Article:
Le Vampire de Dusseldorf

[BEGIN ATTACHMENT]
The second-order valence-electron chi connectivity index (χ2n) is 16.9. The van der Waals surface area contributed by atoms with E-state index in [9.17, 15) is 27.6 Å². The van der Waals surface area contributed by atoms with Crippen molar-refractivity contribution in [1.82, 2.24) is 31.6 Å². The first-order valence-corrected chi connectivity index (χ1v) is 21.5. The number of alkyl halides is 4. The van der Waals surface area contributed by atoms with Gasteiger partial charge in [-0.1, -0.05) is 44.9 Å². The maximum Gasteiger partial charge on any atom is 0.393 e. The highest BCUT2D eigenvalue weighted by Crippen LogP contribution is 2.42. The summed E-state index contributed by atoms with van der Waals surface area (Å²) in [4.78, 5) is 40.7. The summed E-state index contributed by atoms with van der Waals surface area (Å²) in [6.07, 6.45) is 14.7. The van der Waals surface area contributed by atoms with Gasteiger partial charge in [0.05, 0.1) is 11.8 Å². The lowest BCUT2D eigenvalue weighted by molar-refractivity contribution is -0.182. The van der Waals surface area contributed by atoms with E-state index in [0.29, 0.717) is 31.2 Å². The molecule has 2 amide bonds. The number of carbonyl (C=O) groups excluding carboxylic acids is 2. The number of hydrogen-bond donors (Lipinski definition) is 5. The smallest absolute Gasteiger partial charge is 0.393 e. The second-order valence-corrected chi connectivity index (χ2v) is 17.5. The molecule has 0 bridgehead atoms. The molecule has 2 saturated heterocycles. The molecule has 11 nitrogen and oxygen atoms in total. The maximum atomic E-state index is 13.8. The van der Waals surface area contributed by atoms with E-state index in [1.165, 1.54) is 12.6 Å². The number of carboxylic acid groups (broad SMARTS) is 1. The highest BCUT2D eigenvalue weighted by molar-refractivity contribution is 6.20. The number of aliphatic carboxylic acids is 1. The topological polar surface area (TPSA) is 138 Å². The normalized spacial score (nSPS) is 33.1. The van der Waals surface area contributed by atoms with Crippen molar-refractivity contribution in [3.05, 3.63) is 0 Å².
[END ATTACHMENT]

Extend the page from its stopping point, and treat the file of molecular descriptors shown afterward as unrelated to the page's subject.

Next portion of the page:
Time Out saysThe years have been surprisingly kind to this sanitised sketch of compulsive killer Peter Kürten, guillotined in 1930 for nine murders, whose case inspired Fritz Lang's M and Ulli Lommel's Tenderness of the Wolves. Combining a mincing, stiff-armed walk with a fastidious, courtly manner, Hossein turns Kürten into a cross between a timid Truffaut hero and some bright-eyed, remorseless rodent. The background of political upheaval (the film opens with a mini-documentary on the Weimar Republic) is pseudo-significant: anomalies like Kürten are hardly a product of social conditions. Still, the sullen strikers and cruising Brownshirts all add to the atmosphere of disturbance and hysteria. The quirky tone is sustained by the score - written by the director's father - which like the whole film manages to be simultaneously jaunty and funereal.